Each morning, the researchers rose before dawn and set up two feeders: one containing sugar water and the other plain water. Beside each feeder, they placed an LED tube. The tube beside the sugar water emitted one color, while the one next to the plain water emitted a different color. The researchers periodically swapped the positions of the rewarding and unrewarding tubes, so the birds could not simply use location to pinpoint a sweet treat. They also performed control experiments to ensure that the tiny birds were not using smell or another inadvertent cue to find the reward. Over the course of several hours, wild hummingbirds learned to visit the rewarding color. Using this setup, the researchers recorded over 6,000 feeder visits in a series of 19 experiments.
The experiments revealed that hummingbirds can see a variety of nonspectral colors, including purple, ultraviolet+green, ultraviolet+red and ultraviolet+yellow. For example, hummingbirds readily distinguished ultraviolet+green from pure ultraviolet or pure green, and they discriminated between two different mixtures of ultraviolet+red light – one redder, one less so.
Harold Eyster, a UBC Ph.D. student and a co-author of the study, commented:
It was amazing to watch. The ultraviolet+green light and green light looked identical to us, but the hummingbirds kept correctly choosing the ultraviolet+green light associated with sugar water. Our experiments enabled us to get a sneak peek into what the world looks like to a hummingbird.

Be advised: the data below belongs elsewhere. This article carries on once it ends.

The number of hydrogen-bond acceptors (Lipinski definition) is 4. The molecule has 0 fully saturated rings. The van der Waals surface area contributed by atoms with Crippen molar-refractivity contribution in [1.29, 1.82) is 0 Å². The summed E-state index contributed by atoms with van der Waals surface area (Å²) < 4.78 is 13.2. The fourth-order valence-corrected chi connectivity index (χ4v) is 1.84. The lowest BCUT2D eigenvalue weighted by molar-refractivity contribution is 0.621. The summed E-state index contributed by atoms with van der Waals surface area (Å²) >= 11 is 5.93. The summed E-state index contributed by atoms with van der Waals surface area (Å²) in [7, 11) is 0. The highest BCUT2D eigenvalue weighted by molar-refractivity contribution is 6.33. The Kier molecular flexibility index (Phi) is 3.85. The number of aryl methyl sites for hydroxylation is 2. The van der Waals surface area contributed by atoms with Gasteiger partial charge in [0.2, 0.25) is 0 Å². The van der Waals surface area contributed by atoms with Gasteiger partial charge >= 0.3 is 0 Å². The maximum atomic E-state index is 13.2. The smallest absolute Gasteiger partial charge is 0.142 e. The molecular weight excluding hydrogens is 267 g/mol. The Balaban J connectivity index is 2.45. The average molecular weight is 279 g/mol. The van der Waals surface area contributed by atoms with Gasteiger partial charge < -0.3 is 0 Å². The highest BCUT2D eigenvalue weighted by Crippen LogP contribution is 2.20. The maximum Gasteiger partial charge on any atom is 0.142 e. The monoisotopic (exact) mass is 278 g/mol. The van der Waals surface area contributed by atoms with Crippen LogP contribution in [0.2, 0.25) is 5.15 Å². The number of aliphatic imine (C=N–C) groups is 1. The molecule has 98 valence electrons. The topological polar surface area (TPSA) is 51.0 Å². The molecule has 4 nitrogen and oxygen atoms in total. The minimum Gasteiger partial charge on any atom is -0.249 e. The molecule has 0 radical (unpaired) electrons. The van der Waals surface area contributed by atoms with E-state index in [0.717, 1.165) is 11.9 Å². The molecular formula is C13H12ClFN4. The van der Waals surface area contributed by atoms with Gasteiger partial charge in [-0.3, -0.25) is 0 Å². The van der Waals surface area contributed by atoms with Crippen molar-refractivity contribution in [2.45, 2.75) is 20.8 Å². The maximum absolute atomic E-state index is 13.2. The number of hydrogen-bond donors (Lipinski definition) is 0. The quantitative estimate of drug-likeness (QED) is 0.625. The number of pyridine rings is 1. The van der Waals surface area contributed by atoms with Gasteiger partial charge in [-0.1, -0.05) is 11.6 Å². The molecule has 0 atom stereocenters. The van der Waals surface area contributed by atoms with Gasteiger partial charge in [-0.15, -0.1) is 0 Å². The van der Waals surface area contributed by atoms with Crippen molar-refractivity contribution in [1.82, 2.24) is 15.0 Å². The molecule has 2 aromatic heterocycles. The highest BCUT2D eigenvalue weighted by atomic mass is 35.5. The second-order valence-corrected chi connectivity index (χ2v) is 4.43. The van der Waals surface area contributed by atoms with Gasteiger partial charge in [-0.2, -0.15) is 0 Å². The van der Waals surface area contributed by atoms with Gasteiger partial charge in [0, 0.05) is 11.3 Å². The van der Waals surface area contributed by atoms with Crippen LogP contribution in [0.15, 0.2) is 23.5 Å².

Even though hummingbirds can perceive nonspectral colors, appreciating how these colors appear to birds can be difficult, the scientists said. Ben Hogan, a postdoctoral research associate at Princeton and a co-author of the study, commented:
It’s impossible to really know how the birds perceive these colors. Is ultraviolet+red a mix of those colors, or an entirely new color? We can only speculate.
To imagine an extra dimension of color vision – that is the thrill and challenge of studying how avian perception works. Fortunately, the hummingbirds reveal that they can see things we cannot.
David Inouye, who is affiliated with the University of Maryland and the center where the study took place, added:
The colors that we see in the fields of wildflowers at our study site, the wildflower capital of Colorado, are stunning to us, but just imagine what those flowers look like to birds with that extra sensory dimension.
The scientists said the wide variety of nonspectral colors available to birds is the result of their ancient four color-cone visual system. Stoddard explained:
Tetrachromacy – having four color cone types – evolved in early vertebrates. This color vision system is the norm for birds, many fish and reptiles, and it almost certainly existed in dinosaurs. We think the ability to perceive many nonspectral colors is not just a feat of hummingbirds but a widespread feature of animal color vision.
Bottom line: A new series of experiments shows that wild hummingbirds perceive a world far more richly colored than ours, full of visual cues humans can never perceive via colors we can’t imagine.
Deborah Byrd created the EarthSky radio series in 1991 and founded EarthSky.org in 1994. Today, she serves as Editor-in-Chief of this website. She has won a galaxy of awards from the broadcasting and science communities, including having an asteroid named 3505 Byrd in her honor. A science communicator and educator since 1976, Byrd believes in science as a force for good in the world and a vital tool for the 21st century. "Being an EarthSky editor is like hosting a big global party for cool nature-lovers," she says.